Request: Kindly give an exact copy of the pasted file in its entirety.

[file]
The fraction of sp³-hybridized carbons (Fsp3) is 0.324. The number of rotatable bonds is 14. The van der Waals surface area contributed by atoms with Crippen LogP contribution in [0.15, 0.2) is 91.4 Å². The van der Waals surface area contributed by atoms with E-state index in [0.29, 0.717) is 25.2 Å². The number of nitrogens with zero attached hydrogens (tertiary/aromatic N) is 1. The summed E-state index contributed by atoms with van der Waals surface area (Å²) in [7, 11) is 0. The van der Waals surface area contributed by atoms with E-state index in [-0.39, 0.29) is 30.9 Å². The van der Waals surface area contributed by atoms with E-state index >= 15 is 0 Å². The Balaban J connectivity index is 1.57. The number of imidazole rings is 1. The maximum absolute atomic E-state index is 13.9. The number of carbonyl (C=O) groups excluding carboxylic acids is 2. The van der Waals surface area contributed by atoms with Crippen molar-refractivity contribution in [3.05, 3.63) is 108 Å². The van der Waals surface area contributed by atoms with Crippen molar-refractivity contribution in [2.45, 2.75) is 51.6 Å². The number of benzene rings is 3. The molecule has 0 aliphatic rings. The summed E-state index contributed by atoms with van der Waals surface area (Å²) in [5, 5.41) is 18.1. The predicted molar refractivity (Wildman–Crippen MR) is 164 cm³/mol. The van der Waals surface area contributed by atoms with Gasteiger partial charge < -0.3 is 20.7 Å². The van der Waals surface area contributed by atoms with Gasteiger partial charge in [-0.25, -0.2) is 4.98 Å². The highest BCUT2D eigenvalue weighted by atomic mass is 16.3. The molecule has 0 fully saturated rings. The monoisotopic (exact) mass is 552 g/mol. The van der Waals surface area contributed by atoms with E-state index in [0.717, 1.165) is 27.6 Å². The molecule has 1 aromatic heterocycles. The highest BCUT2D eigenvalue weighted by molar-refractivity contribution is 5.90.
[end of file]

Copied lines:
The fraction of sp³-hybridized carbons (Fsp3) is 0.324. The number of rotatable bonds is 14. The van der Waals surface area contributed by atoms with Crippen LogP contribution in [0.15, 0.2) is 91.4 Å². The van der Waals surface area contributed by atoms with E-state index in [0.29, 0.717) is 25.2 Å². The number of nitrogens with zero attached hydrogens (tertiary/aromatic N) is 1. The summed E-state index contributed by atoms with van der Waals surface area (Å²) in [7, 11) is 0. The van der Waals surface area contributed by atoms with E-state index in [-0.39, 0.29) is 30.9 Å². The van der Waals surface area contributed by atoms with E-state index >= 15 is 0 Å². The Balaban J connectivity index is 1.57. The number of imidazole rings is 1. The maximum absolute atomic E-state index is 13.9. The number of carbonyl (C=O) groups excluding carboxylic acids is 2. The van der Waals surface area contributed by atoms with Crippen molar-refractivity contribution in [3.05, 3.63) is 108 Å². The van der Waals surface area contributed by atoms with Crippen molar-refractivity contribution in [2.45, 2.75) is 51.6 Å². The number of benzene rings is 3. The molecule has 0 aliphatic rings. The summed E-state index contributed by atoms with van der Waals surface area (Å²) in [5, 5.41) is 18.1. The predicted molar refractivity (Wildman–Crippen MR) is 164 cm³/mol. The van der Waals surface area contributed by atoms with Gasteiger partial charge < -0.3 is 20.7 Å². The van der Waals surface area contributed by atoms with Gasteiger partial charge in [-0.25, -0.2) is 4.98 Å². The highest BCUT2D eigenvalue weighted by atomic mass is 16.3. The molecule has 0 fully saturated rings. The monoisotopic (exact) mass is 552 g/mol. The van der Waals surface area contributed by atoms with E-state index in [0.717, 1.165) is 27.6 Å². The molecule has 1 aromatic heterocycles. The highest BCUT2D eigenvalue weighted by molar-refractivity contribution is 5.90.